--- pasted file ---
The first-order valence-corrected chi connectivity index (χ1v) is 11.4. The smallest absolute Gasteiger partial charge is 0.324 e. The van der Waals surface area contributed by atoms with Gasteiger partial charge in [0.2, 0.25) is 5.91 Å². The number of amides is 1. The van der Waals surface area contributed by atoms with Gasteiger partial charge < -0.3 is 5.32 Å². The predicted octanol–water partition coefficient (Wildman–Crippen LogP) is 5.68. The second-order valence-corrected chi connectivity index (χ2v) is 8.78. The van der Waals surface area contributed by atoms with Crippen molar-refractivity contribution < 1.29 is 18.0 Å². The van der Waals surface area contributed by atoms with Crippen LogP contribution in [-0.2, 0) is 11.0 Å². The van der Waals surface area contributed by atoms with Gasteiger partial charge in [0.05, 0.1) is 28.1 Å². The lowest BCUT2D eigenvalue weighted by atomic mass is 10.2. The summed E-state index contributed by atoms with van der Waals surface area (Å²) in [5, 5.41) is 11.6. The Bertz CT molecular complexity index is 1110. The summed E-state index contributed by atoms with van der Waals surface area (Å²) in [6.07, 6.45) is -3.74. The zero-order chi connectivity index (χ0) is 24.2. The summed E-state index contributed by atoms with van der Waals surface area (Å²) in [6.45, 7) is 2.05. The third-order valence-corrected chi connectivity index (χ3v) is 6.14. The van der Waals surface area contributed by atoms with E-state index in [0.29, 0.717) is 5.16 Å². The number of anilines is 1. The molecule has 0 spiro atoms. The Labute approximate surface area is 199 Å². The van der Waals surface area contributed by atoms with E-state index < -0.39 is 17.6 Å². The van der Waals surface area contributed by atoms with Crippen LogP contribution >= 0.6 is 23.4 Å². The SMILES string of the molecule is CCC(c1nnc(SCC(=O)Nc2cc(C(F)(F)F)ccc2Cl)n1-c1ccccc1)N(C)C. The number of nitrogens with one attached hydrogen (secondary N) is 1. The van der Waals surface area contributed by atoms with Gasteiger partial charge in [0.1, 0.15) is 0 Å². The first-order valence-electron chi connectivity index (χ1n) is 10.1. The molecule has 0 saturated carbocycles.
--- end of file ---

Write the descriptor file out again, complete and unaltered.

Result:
The first-order valence-corrected chi connectivity index (χ1v) is 11.4. The smallest absolute Gasteiger partial charge is 0.324 e. The van der Waals surface area contributed by atoms with Gasteiger partial charge in [0.2, 0.25) is 5.91 Å². The number of amides is 1. The van der Waals surface area contributed by atoms with Gasteiger partial charge < -0.3 is 5.32 Å². The predicted octanol–water partition coefficient (Wildman–Crippen LogP) is 5.68. The second-order valence-corrected chi connectivity index (χ2v) is 8.78. The van der Waals surface area contributed by atoms with Crippen molar-refractivity contribution < 1.29 is 18.0 Å². The van der Waals surface area contributed by atoms with Crippen LogP contribution in [-0.2, 0) is 11.0 Å². The van der Waals surface area contributed by atoms with Gasteiger partial charge in [0.05, 0.1) is 28.1 Å². The lowest BCUT2D eigenvalue weighted by atomic mass is 10.2. The summed E-state index contributed by atoms with van der Waals surface area (Å²) in [5, 5.41) is 11.6. The Bertz CT molecular complexity index is 1110. The summed E-state index contributed by atoms with van der Waals surface area (Å²) in [6.07, 6.45) is -3.74. The zero-order chi connectivity index (χ0) is 24.2. The summed E-state index contributed by atoms with van der Waals surface area (Å²) in [6.45, 7) is 2.05. The third-order valence-corrected chi connectivity index (χ3v) is 6.14. The van der Waals surface area contributed by atoms with E-state index in [0.29, 0.717) is 5.16 Å². The number of anilines is 1. The molecule has 0 spiro atoms. The Labute approximate surface area is 199 Å². The van der Waals surface area contributed by atoms with E-state index < -0.39 is 17.6 Å². The van der Waals surface area contributed by atoms with Crippen LogP contribution >= 0.6 is 23.4 Å². The SMILES string of the molecule is CCC(c1nnc(SCC(=O)Nc2cc(C(F)(F)F)ccc2Cl)n1-c1ccccc1)N(C)C. The number of nitrogens with one attached hydrogen (secondary N) is 1. The van der Waals surface area contributed by atoms with Gasteiger partial charge in [0.1, 0.15) is 0 Å². The first-order valence-electron chi connectivity index (χ1n) is 10.1. The molecule has 0 saturated carbocycles.